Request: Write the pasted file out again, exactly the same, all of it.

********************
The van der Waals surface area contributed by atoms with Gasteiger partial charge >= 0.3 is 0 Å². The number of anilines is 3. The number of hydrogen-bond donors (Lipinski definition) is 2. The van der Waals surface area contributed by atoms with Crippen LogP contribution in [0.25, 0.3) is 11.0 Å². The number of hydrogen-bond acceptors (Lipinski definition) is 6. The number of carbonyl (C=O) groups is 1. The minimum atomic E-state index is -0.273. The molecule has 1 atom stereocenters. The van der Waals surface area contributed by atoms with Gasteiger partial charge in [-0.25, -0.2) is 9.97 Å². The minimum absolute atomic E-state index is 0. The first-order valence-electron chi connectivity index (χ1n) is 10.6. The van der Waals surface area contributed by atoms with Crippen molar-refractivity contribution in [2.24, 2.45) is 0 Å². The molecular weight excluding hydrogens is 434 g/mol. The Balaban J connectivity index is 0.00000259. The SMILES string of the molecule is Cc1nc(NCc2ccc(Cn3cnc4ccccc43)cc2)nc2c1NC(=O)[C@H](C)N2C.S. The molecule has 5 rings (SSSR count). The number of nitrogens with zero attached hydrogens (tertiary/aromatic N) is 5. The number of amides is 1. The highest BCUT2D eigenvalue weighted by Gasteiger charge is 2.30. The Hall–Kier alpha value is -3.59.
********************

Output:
The van der Waals surface area contributed by atoms with Gasteiger partial charge >= 0.3 is 0 Å². The number of anilines is 3. The number of hydrogen-bond donors (Lipinski definition) is 2. The van der Waals surface area contributed by atoms with Crippen LogP contribution in [0.25, 0.3) is 11.0 Å². The number of hydrogen-bond acceptors (Lipinski definition) is 6. The number of carbonyl (C=O) groups is 1. The minimum atomic E-state index is -0.273. The molecule has 1 atom stereocenters. The van der Waals surface area contributed by atoms with Gasteiger partial charge in [-0.25, -0.2) is 9.97 Å². The minimum absolute atomic E-state index is 0. The first-order valence-electron chi connectivity index (χ1n) is 10.6. The van der Waals surface area contributed by atoms with Crippen molar-refractivity contribution in [2.24, 2.45) is 0 Å². The molecular weight excluding hydrogens is 434 g/mol. The Balaban J connectivity index is 0.00000259. The SMILES string of the molecule is Cc1nc(NCc2ccc(Cn3cnc4ccccc43)cc2)nc2c1NC(=O)[C@H](C)N2C.S. The molecule has 5 rings (SSSR count). The number of nitrogens with zero attached hydrogens (tertiary/aromatic N) is 5. The number of amides is 1. The highest BCUT2D eigenvalue weighted by Gasteiger charge is 2.30. The Hall–Kier alpha value is -3.59.